It was assumed by Eric Greenfield that a play based on the life of the boxer, Jack Johnson, who became the first African-American heavy weight champion of the world, would involve fighting. Well, it did in a sense, but not one punch was thrown. Instead, there was foot stomping, hand clapping and fist bumps representing the delivered punches. Greenfield was mesmerized by the power of these actions.
The story takes place in 1910 when racism in America was rampant. After intense negotiations, Jack Johnson coaxed the former world heavyweight champion, James Jeffries, out of retirement and into the ring. The contest between Johnson and his white opponent became known as "The Fight of the Century."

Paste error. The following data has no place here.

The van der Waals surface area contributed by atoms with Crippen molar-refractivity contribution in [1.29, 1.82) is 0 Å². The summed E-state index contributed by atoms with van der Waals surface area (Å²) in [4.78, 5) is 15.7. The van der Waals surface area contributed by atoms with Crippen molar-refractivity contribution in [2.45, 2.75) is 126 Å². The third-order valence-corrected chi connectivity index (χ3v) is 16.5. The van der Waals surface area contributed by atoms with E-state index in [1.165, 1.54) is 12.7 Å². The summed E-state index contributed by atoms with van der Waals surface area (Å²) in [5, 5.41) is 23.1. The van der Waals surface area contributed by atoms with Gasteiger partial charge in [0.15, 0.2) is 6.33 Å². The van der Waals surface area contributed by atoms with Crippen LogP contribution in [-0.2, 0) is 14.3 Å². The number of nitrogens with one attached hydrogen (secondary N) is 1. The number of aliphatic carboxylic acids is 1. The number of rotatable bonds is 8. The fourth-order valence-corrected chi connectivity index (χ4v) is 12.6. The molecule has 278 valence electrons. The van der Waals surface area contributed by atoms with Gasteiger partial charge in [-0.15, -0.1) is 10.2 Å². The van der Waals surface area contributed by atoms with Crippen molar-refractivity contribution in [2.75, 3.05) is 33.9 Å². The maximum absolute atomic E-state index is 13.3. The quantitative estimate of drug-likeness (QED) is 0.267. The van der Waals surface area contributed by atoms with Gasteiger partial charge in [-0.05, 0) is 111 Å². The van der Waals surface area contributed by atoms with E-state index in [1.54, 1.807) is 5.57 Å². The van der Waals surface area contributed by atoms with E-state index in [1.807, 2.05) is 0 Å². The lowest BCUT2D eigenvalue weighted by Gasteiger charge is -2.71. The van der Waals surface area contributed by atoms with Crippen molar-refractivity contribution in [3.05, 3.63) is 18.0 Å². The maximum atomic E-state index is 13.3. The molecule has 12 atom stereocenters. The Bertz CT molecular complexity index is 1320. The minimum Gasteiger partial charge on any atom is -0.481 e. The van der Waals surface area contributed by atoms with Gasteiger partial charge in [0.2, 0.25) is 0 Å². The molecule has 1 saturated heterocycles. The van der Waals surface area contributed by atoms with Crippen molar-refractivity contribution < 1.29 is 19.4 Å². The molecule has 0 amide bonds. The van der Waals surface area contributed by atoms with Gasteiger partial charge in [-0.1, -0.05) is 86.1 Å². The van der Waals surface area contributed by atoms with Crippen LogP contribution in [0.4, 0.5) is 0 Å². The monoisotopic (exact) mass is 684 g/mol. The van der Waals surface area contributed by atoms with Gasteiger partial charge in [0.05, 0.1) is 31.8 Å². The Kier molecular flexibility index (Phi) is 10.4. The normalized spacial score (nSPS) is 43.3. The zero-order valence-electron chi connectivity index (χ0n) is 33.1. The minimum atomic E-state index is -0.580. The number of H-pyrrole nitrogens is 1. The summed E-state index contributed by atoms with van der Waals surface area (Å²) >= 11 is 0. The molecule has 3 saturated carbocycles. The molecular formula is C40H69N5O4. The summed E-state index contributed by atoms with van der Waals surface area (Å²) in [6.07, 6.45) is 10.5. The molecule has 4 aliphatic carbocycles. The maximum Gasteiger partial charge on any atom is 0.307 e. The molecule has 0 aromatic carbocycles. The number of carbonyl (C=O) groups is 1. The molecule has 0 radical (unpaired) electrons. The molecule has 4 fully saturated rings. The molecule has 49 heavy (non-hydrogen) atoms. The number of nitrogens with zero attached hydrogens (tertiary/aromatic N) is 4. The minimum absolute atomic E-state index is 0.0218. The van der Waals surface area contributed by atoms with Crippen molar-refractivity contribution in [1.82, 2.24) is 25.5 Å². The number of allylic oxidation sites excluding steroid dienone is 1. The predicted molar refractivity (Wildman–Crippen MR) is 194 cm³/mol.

Johnson knocked out Jeffries and became the undisputed heavyweight champion of the world, much to the dismay of racist America. But it was a historic moment for the advancement of African Americans and the black community felt tremendous pride in Johnson's success.
For Greenfield, this was a powerful reminder of the sad history of racism in America and the work that still needs to be done for all Americans to be treated equally.